Freeland Foundation

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Freeland Foundation
Founded Early-2000
Founder Steve Galster
Type non-governmental not-for-profit organization
Focus Illegal wildlife trade, human trafficking
  • Bangkok, Thailand
Area served
Southeast Asia
Slogan If we keep a place for nature, nature keeps a place for us
Mission Stop wildlife and human trafficking
Formerly called
WildAid, PeunPa

The Freeland Foundation (rendered FREELAND Foundation by the foundation) is an international NGO headquartered in Bangkok which works in Asia on environmental conservation and on human rights. The organization intends to stop wildlife and human trafficking.

The organization combats the illegal wildlife trade and habitat destruction. Its environmental conservation programs address threats to endangered flora and fauna. This includes poaching and logging in protected areas, smuggling, and the subsequent sale and consumption of wildlife.

With funding from the United States Agency for International Development (USAID), Freeland Foundation provides expertise and support to the Association of Southeast Asian Nations Wildlife Enforcement Network (ASEAN Wildlife Enforcement Network), a regional inter-governmental initiative to combat wildlife smuggling.

Overall aims[edit]

Freeland intends to increase wildlife protection, combat illegal wildlife trafficking, and reduce global consumption of and demand for endangered species. It combats human slavery and wildlife trafficking by increasing law enforcement capacity, supporting vulnerable communities, and raising awareness.[1][2]

Anti-crime work[edit]

Freeland provides training and technical assistance to police, customs, and environmental agencies in the ASEAN region to combat poaching, illegal logging, and human trafficking. It cooperates with government task forces and facilitates cross-border inter-agency co-operation and civil society action. The organization's trainers are former government enforcement officers.

Community work[edit]

Freeland helps rural communities to develop sustainable and environmentally friendly businesses, such as plant nurseries, fish and mushroom farms. The organization also supports communities to develop renewable energy sources and reforestation projects.

Awareness campaigns[edit]

Freeland's public awareness campaigns focus on the roles that consumer demand and apathy play in wildlife and human trafficking, while also highlighting the threats these crimes pose to natural ecosystems, and global biodiversity. One such campaign is Piece of Responsibility.[3]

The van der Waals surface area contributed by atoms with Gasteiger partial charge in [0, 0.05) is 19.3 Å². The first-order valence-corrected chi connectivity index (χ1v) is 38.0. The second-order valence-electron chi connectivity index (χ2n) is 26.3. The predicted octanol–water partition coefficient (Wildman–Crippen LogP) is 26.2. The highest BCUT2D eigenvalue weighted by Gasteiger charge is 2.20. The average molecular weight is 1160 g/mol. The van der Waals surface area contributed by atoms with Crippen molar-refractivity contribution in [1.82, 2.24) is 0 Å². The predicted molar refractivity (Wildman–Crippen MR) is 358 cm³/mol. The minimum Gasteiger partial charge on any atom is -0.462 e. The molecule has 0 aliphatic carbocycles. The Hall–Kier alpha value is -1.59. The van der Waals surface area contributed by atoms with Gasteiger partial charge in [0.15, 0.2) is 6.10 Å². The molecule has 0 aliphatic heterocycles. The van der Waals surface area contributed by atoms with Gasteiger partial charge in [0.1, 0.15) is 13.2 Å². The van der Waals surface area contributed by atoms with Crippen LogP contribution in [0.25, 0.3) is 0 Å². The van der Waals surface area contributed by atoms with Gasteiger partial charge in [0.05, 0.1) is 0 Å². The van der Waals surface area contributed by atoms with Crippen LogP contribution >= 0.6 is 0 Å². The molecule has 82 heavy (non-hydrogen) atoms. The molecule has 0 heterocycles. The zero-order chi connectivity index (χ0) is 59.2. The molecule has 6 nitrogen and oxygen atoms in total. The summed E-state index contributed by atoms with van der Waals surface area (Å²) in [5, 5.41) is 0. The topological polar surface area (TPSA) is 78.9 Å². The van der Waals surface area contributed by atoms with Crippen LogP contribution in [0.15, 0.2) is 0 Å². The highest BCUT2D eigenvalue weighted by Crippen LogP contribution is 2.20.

Freeland Foundation was founded in 2000. It works in partnership with governments, communities, corporations, and other NGOs. It was previously known as WildAid (Thailand) and changed its name to Freeland Foundation in early-2009.



Freeland's training programs are in Southeast Asia, aimed at local staff and communities.

Freeland capacity building and support programs include: Protected Area Training Program; the Investigations Training Program; the Border Inspection and Controlled Delivery Program; the Judicial and Prosecutor Awareness Program; and the Poachers to Protectors Alternative Livelihoods Program.[4]



Freeland works with park authorities, local communities, schools, and private sector partners in reforestation.

Alternative livelihoods[edit]

Freeland's community outreach team encourages villagers to give up illegal poaching and logging activities through a combination of environmental awareness and the development of small-scale environmentally friendly businesses.

ASEAN-WEN support program[edit]

Freeland Foundation, together with TRAFFIC Southeast Asia, implements a USAID-funded support program to the ASEAN Wildlife Enforcement Network (ASEAN-WEN). The support program conducts national assessments, helped set up the structure of ASEAN-WEN and its secretariat (Program Coordination Unit), and provides training and workshops for ASEAN member nations wildlife law enforcement officials, prosecutors, and the judiciary to counter wildlife crime.


Freeland developed the “Pattaya Manifesto on Combating Wildlife Crime in Asia” in 2009.[5]


  1. ^ Davies, Nick; Holmes, Oliver (26 September 2016). "The crime family at the centre of Asia's animal trafficking network" (Part 1). The Guardian. Retrieved 3 October 2016. 
  2. ^ Davies, Nick; Holmes, Oliver (27 September 2016). "Revealed: how senior Laos officials cut deals with animal traffickers" (Part 2). The Guardian. Retrieved 3 October 2016. 
  3. ^ Piece of Responsibility- Campaign Archived July 26, 2011, at the Wayback Machine.
  4. ^ FREELAND Training Programs Archived April 30, 2010, at the Wayback Machine.
  5. ^ Pattaya Manifesto on ASEAN-WEN website Archived December 30, 2010, at the Wayback Machine.

External links[edit]